I am having so much fun.
I'm working with a national advocacy organization, helping them write a persuasive case for support. Goal: more than $100 million.
This is the public phase: they only have 20% left to raise. Everyone's passionate. Everyone's smart. Everyone has her/his eye on the prize.
Only one thing has caused much agita. The senior executives weren't sure I fully understood the importance of their strategic plan.
Well, I do.
I understand the importance of the strategic plan to insiders. What I'm never sure of: Will outsiders care? Mostly, I suspect, no.
To create a good strategic plan, a nonprofit will often conduct an exhausting, three-year, navel-gazing exercise involving every level of the organization, from the board down to the trenches.
Someone will write up the conclusions.
Everyone in authority will approve it.
And now, finally, the organization feels that it is really, really ready to raise the money needed to execute the plan.
As one of my all-time favorite clients would always gently say when encountering my errors in logic, "Not so fast, Schmedley." (Hi, Bob. Miss you, babe.)
Remember (in fact, needlepoint it into a pillow), outsiders care about the PROMISE of your strategic plan, not the DETAILS of the plan itself.
They assume you're basically competent. Otherwise, they'd never give you money. (Well, actually, that's not true. But we'll save that "strange truths of human psychology" discussion for another time.)
Thinking that a strategic plan has sales appeal is a typical "insider" vs. "outsider" issue.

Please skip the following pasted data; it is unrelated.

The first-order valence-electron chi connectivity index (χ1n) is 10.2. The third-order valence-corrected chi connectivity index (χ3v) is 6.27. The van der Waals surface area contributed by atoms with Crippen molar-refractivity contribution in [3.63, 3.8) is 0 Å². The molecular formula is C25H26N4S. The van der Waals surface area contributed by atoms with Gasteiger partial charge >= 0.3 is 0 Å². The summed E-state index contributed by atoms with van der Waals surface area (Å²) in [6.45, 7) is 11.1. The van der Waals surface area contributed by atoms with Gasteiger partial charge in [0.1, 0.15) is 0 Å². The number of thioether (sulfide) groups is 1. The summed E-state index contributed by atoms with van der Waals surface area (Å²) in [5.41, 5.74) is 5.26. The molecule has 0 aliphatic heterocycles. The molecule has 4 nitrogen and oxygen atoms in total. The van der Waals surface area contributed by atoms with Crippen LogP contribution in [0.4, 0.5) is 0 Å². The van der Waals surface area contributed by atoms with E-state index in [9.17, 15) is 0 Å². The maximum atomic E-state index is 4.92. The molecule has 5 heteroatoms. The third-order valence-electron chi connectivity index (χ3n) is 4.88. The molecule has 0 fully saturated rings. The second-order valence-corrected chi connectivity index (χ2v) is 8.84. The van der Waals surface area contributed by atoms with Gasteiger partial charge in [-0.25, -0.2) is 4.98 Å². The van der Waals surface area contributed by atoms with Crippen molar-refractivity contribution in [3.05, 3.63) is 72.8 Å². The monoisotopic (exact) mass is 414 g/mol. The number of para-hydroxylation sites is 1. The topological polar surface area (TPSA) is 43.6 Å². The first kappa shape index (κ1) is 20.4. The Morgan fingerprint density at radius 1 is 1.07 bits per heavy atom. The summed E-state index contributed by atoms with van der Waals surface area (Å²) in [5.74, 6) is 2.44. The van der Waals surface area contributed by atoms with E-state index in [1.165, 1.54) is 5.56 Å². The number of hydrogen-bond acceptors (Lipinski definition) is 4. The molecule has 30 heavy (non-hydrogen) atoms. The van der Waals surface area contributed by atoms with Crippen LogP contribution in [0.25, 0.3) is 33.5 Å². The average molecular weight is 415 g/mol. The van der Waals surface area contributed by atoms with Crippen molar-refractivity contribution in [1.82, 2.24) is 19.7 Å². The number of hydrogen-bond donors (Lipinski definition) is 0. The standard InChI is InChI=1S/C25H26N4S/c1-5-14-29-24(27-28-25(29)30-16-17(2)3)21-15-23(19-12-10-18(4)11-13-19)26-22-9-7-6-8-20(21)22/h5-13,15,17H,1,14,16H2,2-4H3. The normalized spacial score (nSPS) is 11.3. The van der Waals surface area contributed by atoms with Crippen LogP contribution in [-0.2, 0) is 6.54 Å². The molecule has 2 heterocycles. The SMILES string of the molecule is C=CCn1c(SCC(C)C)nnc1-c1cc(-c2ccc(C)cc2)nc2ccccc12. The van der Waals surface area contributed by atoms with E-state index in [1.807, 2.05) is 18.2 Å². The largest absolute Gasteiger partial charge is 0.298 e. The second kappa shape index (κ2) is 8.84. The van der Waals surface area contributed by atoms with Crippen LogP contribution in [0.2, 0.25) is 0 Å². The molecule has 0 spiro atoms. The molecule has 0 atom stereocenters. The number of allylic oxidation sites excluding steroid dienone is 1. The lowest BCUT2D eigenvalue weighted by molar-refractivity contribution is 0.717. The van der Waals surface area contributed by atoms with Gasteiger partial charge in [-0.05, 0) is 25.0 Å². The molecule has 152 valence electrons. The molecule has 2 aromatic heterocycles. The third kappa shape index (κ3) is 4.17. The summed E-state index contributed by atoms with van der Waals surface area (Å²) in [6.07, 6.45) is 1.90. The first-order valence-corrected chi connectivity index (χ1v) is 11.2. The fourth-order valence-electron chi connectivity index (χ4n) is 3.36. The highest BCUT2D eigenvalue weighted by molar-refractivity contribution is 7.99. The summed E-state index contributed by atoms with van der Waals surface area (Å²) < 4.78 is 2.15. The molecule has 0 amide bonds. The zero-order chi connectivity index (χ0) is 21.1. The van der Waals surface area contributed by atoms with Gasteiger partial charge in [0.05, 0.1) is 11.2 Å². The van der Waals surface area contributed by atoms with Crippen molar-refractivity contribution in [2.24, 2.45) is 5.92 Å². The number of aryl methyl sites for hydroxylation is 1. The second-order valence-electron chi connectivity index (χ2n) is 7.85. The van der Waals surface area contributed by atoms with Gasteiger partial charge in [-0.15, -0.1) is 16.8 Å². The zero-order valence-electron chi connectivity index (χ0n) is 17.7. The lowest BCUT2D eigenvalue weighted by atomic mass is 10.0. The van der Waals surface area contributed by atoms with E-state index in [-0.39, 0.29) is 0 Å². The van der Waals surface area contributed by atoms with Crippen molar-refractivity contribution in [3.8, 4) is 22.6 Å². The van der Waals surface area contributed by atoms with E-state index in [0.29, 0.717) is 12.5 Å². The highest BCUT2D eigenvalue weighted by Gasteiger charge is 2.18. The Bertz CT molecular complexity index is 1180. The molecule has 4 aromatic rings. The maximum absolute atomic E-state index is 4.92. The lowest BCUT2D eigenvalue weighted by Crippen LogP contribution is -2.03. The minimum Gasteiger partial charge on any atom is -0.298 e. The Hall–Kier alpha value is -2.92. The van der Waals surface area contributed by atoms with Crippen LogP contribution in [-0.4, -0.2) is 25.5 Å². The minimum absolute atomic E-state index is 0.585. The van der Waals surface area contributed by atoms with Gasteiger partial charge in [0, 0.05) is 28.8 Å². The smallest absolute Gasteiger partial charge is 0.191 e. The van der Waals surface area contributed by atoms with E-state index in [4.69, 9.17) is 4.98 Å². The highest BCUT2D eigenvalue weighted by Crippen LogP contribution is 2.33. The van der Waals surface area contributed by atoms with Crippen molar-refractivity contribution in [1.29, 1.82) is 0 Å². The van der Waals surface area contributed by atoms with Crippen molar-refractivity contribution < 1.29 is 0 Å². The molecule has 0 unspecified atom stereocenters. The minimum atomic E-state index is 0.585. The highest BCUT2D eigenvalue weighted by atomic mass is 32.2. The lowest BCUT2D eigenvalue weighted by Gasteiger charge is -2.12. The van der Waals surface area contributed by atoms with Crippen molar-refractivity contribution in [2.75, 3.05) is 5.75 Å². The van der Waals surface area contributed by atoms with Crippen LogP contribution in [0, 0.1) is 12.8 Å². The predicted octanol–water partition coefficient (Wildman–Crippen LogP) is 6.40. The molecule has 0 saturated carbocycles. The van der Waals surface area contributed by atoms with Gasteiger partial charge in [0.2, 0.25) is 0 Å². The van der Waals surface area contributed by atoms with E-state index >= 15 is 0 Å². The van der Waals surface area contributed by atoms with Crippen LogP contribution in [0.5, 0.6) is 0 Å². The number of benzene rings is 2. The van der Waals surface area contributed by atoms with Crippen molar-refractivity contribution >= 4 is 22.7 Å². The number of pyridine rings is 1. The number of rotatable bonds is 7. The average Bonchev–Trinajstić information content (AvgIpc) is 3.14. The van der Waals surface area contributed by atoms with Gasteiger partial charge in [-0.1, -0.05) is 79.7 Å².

Insiders care about the nuts and bolts. They're convinced that the plan will work, if only they can fund it.
On the other hand, outsiders care about the results -- and only about the results. They're glad you have a plan. But they don't care terribly about the details. That's your business.
You MUST write for that outside world if you want to quickly reach your fundraising goals.
Think of it this way.
Your strategic plan is the watchworks. It's efficient. It has a lot of gears. It's mechanical. It's momentarily intriguing. But truly nobody other than watchmakers or connoisseurs really care how the thing works.
The average watch owner, on the other hand, wants just three benefits: (1) to tell time; (2) to arrive punctually at appointments; and (3) to look swell doing it.
A strategic plan outlines what the organization thinks is important to (1) make major headway in its mission, (2) ensure its relevancy, and [hence] (3) ensure its survival.
Insiders deeply care about these things.
Outsiders deeply care about one thing: If I give you money, will I be glad I did?
You must talk differently to outsiders. You must learn the limitations -- and move away -- from institution-speak.
When you fully immerse yourself instead in "outsider"-speak, and clearly, cleanly, directly address the psychology of prospective donors, you will raise more money -- and faster. Oh, and you'll retain more donors, too.